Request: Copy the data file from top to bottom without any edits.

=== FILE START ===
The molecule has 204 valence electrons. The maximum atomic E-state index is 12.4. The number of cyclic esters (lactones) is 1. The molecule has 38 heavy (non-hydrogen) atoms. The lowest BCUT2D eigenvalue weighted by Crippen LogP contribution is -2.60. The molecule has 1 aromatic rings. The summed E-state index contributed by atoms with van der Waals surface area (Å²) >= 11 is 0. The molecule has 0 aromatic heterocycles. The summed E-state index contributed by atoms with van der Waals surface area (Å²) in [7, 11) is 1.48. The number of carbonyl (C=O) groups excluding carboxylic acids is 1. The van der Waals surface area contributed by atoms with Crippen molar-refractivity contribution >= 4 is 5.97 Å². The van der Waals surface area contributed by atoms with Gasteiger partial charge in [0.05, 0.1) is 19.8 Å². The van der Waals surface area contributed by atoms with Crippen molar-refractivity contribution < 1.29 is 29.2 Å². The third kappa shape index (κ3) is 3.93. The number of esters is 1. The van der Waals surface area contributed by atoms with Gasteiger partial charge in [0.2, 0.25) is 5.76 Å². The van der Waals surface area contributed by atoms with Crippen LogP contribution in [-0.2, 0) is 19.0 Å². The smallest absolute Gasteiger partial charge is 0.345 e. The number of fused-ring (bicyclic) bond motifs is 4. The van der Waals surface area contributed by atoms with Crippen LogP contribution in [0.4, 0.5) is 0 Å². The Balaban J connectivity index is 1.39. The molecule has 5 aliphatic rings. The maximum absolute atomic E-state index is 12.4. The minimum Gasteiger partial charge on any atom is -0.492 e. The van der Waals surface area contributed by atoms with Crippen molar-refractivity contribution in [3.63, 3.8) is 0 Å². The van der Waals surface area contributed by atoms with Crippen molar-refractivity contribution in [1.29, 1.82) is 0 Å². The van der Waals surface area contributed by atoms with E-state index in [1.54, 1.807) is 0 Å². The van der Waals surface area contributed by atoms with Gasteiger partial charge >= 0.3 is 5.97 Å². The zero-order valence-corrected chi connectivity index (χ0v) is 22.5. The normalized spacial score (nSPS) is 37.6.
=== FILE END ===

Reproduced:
The molecule has 204 valence electrons. The maximum atomic E-state index is 12.4. The number of cyclic esters (lactones) is 1. The molecule has 38 heavy (non-hydrogen) atoms. The lowest BCUT2D eigenvalue weighted by Crippen LogP contribution is -2.60. The molecule has 1 aromatic rings. The summed E-state index contributed by atoms with van der Waals surface area (Å²) >= 11 is 0. The molecule has 0 aromatic heterocycles. The summed E-state index contributed by atoms with van der Waals surface area (Å²) in [7, 11) is 1.48. The number of carbonyl (C=O) groups excluding carboxylic acids is 1. The van der Waals surface area contributed by atoms with Crippen molar-refractivity contribution >= 4 is 5.97 Å². The van der Waals surface area contributed by atoms with Gasteiger partial charge in [0.05, 0.1) is 19.8 Å². The van der Waals surface area contributed by atoms with Crippen molar-refractivity contribution < 1.29 is 29.2 Å². The third kappa shape index (κ3) is 3.93. The number of esters is 1. The van der Waals surface area contributed by atoms with Gasteiger partial charge in [0.2, 0.25) is 5.76 Å². The van der Waals surface area contributed by atoms with Crippen LogP contribution in [-0.2, 0) is 19.0 Å². The smallest absolute Gasteiger partial charge is 0.345 e. The number of fused-ring (bicyclic) bond motifs is 4. The van der Waals surface area contributed by atoms with Crippen LogP contribution in [0.4, 0.5) is 0 Å². The Balaban J connectivity index is 1.39. The molecule has 5 aliphatic rings. The maximum absolute atomic E-state index is 12.4. The minimum Gasteiger partial charge on any atom is -0.492 e. The van der Waals surface area contributed by atoms with Crippen molar-refractivity contribution in [3.63, 3.8) is 0 Å². The van der Waals surface area contributed by atoms with Crippen molar-refractivity contribution in [1.29, 1.82) is 0 Å². The van der Waals surface area contributed by atoms with E-state index in [1.54, 1.807) is 0 Å². The van der Waals surface area contributed by atoms with Gasteiger partial charge >= 0.3 is 5.97 Å². The zero-order valence-corrected chi connectivity index (χ0v) is 22.5. The normalized spacial score (nSPS) is 37.6.